Marissa Carter is a well-known Irish entrepreneur for good reason. Her tanning brand, Cocoa Brown, is soon to celebrate its fifth year in business and is by all accounts a towering success in Irish business. Carter is known for her innovative approach to product development and marketing; she says she was the first to use DMI (dimethyl isosorbide) in her tanning products, which ensures penetration of the product so that it doesn't sit atop the skin and oxidise, as well as minimising that classic burnt biscuit smell. In a first for at-home tanning products, the ingredient also ensured a one-hour development time, which was unheard of when Cocoa Brown hit the market.
When I ask Carter whether she had any sense of the potential for her idea to take so successfully, and the brand to grow as much and as quickly as it has, she chuckles. "No," she says. "I had no idea then that it would go this way, but when we got the brand into Superdrug in the UK, it reinforced for me that we were on to something with the world's first one-hour tan." Ireland is the second most voracious market globally (after Sweden but before the UK) for tanning products. Pushing outside the home market was a major challenge for the young brand, which, at the time, had been in existence for just seven months.
You get a distinct sense, when talking with Carter, that you are dealing with an unusually determined person, but she puts her belief in the potential of her idea when she first started amid financial uncertainty down to persistence. Running her own salon during the recession, she says, “toughened [her] up”. “My husband and I walked around housing estates in the rain hand-delivering leaflets advertising treatments in the salon because it was the only advertising we could afford.” When things became quiet in the salon, Carter explains, “I would start thinking about how I might end up having to let someone go, or wouldn’t be able to pay my rent that month.” In comparison to those experiences, the possibility that Cocoa Brown wouldn’t get off the ground didn’t frighten her. She isn’t unsettled by the idea of failure. “We’re put off by thinking that other people find it easier, or automatically know how to do things. They don’t. It’s supposed to be hard.”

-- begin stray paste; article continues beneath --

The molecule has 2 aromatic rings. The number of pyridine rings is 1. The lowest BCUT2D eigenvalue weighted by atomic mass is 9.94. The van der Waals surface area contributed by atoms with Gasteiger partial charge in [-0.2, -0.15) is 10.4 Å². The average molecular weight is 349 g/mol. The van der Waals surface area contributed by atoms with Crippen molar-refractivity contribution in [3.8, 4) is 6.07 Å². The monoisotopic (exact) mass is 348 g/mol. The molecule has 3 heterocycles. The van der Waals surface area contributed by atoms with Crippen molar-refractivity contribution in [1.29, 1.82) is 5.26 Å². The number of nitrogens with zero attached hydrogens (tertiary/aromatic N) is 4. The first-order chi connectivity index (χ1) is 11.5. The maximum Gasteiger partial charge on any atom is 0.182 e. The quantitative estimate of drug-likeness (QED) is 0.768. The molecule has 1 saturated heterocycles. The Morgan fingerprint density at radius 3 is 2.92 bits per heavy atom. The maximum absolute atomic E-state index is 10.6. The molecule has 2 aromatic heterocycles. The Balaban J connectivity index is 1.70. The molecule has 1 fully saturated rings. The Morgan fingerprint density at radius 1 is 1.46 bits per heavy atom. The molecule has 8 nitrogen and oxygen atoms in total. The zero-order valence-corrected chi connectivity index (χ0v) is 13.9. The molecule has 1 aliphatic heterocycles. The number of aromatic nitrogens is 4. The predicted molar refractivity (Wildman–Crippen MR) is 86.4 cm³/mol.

Despite failing her exams at the end of the first year of her marketing and French degree in DIT, Carter is widely known for smart marketing and a keen ability to detect industry trends. Cocoa Brown is stocked in more than 800 Superdrug stores in the UK, as well as Penneys and Tesco in Ireland, among others. She has managed to get her products on to the Instagram feeds of Kylie and Khloe Kardashian, creating global awareness of Cocoa Brown.
Next big trend
The next big trend, Carter says, is product customisation and personalisation. People like the idea of a product being tailored uniquely to them. The next challenge she has set herself is to figure out how to make her brand meet that desire from customers. She cites major brands such as Coca-Cola, MAC Cosmetics and Nutella who have dipped their toe in the trend. This sort of ambitious thinking goes some way to explain the unprecedented and exponential growth of Cocoa Brown since its inception five years ago. She doesn’t see a single reason why her brand cannot be one of the global giants. “The average rate of growth of false tanning worldwide is 15 per cent year on year. For Cocoa Brown, it’s 25 per cent. I always say that if everything feels under control, you’re not going fast enough.’
Marissa Carter's dos and don'ts of false tanning
· Exfoliate thoroughly every day with a scrub in the shower, for two or three days before applying tan.
· Make sure you follow that up each time by applying body lotion all over the body.
· Apply your tan with a mitt rather than hands or other application tools. It will give you the smoothest, streak-free finish.
· Use an intense tan if you have very dry skin because tan darkens and goes patchy on dry areas. Opt for a gradual tanning moisturiser for a finish you can slowly build until you’re happy with it.
· Put too much tan on your face, hands, or feet. The skin is thinner in these areas and tan tends to look darker, so go very, very sparingly for a natural looking finish.